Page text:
Now, this doesn’t mean that you have to go totally informal in your emails, like you’re posting to social media, and you should still avoid contractions. What it does mean is that you should take a more casual and familiar tone. Use “I/We” and “You.” Write in clear and complete sentences.

And for dog’s sake, if writing emails is a part of your job, invest in learning spelling and grammar, and how to express yourself coherently. I can’t tell you how many customer service emails I’ve gotten that read like somebody tossed a dictionary into a wood-chipper and caught the results on flypaper.


Find your “telephone voice.” Yes, this is a thing — Tim Curry even based Frank-N-Furter’s unique pronunciations and elaborately diphthonged vowels on a combination of the Queen and his mother’s own telephone voice.

And I don’t mean speaking like some posh person who over-enunciates. Rather, speak slowly, clearly, and in an upbeat tone, and try to smile when you answer.

I know that I have a telephone voice because, back in those days when we actually spoke to friends on the phone, more than a few of them who were talking to me that way for the first time (instead of in person) remarked, “Wow. You sound really different.”

What they really meant was, “I can understand you.” Of course, IRL, I have this weird funky mongrel accent that combines Southern California lazy-mouth with my grandmother’s Kansas twangy flat Midwest and my mother’s Scranton exurb syllable-dropping, vowel-bending mélange.

Fun examples of the latter: She pronounced the words Saturday and towel as “Sirdee” and “tal,” and a dog was a daag. And there were others. Since she was the one at home during my formative years, boom — me talk weird.

Except on the phone. Well, and onstage, too — but I think they’re connected. When you’re on the phone, you’re really just performing, so own it.

My greeting shtick at work now involves twelve words, divided 4-3-5. Or, if you want to go by syllables, 9-3-5 — three iambs, beat, one anapest, beat, dactyl, trochee. And yes, I do it in a sort of sing-song, but always smiling.

On top of the phone voice — which should be slower than your normal speaking voice, as well as more carefully enunciated and in a deeper register than you normally use if you can manage it — all of the rules on specifics apply, but more so.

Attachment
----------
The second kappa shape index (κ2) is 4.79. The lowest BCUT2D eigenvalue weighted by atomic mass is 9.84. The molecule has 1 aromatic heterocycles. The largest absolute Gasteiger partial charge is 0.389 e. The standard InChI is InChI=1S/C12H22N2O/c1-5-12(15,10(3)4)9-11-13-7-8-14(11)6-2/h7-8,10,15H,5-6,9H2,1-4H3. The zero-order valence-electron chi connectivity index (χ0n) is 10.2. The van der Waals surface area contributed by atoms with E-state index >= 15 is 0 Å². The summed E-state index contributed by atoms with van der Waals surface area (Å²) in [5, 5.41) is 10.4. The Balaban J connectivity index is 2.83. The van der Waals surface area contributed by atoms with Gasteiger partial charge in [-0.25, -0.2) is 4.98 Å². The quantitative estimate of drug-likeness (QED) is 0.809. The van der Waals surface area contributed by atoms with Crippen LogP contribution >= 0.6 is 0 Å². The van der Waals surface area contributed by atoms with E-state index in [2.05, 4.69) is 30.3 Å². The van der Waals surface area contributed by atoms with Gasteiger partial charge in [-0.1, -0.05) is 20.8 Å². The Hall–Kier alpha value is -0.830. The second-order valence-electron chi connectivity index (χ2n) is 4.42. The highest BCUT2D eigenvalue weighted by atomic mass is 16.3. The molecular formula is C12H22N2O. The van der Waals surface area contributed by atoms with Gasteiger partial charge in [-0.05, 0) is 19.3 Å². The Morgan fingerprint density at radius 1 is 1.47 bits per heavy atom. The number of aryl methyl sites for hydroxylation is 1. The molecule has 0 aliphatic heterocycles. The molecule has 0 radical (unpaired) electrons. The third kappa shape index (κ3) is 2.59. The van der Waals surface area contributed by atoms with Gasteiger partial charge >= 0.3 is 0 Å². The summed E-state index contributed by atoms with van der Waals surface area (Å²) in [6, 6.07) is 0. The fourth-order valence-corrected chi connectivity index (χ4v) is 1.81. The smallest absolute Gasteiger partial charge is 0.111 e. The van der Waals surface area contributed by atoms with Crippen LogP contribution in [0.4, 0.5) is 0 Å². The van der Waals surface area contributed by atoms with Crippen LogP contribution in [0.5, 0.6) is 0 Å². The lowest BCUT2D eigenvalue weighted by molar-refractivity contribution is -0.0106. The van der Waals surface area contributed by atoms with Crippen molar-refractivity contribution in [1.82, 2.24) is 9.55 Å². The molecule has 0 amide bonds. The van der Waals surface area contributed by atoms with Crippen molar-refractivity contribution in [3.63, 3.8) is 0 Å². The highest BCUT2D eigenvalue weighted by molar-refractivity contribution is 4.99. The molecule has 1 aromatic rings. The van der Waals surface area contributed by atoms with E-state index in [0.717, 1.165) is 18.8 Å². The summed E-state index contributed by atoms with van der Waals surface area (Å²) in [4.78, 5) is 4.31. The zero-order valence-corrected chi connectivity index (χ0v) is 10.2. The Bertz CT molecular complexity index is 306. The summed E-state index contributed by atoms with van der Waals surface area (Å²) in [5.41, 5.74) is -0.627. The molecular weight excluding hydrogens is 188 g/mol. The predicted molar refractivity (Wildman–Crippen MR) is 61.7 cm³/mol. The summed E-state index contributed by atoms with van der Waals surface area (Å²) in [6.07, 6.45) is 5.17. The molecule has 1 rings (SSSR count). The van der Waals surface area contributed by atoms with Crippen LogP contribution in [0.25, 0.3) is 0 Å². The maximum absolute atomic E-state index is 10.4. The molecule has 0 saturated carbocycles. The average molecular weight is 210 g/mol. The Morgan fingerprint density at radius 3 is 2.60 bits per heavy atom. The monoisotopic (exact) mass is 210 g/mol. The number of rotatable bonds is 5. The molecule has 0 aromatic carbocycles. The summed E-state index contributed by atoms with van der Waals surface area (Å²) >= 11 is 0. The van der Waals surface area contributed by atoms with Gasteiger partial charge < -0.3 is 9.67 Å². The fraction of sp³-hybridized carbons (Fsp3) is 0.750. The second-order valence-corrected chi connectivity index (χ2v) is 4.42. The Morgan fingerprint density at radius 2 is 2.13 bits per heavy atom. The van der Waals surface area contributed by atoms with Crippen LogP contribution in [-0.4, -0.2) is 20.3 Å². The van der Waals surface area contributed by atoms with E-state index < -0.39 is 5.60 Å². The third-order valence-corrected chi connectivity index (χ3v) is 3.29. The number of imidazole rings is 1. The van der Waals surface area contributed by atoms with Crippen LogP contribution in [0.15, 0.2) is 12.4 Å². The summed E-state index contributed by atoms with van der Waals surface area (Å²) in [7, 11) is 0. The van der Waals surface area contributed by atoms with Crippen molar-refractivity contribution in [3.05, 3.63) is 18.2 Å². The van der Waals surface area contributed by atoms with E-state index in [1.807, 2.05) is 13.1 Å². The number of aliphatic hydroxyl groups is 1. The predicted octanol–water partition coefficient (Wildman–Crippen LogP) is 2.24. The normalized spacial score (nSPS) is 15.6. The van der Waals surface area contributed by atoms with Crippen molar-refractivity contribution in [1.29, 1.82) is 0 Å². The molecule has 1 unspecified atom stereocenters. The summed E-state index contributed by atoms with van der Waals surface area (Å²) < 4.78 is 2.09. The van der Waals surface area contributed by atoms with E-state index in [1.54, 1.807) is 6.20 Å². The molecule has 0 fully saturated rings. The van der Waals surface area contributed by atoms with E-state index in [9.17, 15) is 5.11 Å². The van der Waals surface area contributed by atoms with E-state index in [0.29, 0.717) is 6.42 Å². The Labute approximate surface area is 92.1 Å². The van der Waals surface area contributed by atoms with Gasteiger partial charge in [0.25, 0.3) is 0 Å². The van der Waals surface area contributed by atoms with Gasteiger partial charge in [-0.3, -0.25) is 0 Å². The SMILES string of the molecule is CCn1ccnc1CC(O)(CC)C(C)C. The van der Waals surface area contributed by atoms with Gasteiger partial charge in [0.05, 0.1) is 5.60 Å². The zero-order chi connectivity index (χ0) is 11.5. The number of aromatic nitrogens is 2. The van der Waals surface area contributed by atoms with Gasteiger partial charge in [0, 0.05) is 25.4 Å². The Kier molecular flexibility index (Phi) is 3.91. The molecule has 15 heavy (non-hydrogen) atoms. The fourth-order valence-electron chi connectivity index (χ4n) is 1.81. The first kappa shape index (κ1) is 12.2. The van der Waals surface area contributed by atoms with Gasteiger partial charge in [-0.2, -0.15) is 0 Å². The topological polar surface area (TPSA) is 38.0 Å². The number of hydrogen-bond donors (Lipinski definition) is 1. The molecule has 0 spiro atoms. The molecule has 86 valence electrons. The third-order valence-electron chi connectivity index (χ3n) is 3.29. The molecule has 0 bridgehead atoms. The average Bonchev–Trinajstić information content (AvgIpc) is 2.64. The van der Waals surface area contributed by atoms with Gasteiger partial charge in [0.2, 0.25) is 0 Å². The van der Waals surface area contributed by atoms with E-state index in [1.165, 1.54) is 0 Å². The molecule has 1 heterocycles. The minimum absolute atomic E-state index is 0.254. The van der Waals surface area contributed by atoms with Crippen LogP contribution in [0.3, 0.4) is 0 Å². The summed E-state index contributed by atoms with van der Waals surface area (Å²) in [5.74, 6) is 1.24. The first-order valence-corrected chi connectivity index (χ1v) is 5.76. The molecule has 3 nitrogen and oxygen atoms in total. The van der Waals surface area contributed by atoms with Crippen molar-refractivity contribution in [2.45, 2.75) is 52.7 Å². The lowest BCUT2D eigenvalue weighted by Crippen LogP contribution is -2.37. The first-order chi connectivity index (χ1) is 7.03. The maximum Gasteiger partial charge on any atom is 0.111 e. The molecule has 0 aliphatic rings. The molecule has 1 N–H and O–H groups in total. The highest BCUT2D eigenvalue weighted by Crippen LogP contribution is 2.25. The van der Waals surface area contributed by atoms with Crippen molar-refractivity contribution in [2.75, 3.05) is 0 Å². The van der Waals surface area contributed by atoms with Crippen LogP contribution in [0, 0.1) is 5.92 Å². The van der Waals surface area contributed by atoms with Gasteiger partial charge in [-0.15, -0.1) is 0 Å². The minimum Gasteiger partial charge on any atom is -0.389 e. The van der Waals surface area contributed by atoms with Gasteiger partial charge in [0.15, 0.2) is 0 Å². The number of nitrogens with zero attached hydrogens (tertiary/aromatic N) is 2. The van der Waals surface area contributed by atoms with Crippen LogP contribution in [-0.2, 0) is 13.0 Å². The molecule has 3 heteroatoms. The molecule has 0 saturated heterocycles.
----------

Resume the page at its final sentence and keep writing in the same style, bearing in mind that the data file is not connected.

Always inform the customer of exactly what you’re going to do, whether it’s taking a message, putting them on hold until you get back to them, checking to see if someone is available, or offering to transfer them to someone’s voicemail.

And if you’re going to transfer and someone says “Yes, but give me a second,” then go back and tell the caller, “[Person] will take your call in just a moment or two.”

Finally, always, always, always confirm the spelling of names and phone numbers, and never be afraid to tell someone, “I’m sorry, I didn’t understand that. Can you repeat it again, please?”

I can’t tell you how many times I’ve had someone tell me that their name is, “[Corgi farts into a blanket],” so I’ve gotten quite used to asking them to repeat it until I can at least get it phonetically.

Clerk/Checker Specific

Finally, we come to those stores where we’ve been standing six feet apart and then staying behind Plexiglas shields as we buy our stuff. And while our checkers have mostly been doing phenomenal jobs, when they haven’t been infecting or killing staff, there are a few giant pet peeves.

Number one is this: If I pay with a debit or credit card, don’t go shoving the damn receipt in a bag. Put that mofo in my hand, or at least extend it toward my fingers for a no-contact exchange, because I’m going to need that to go balance the books.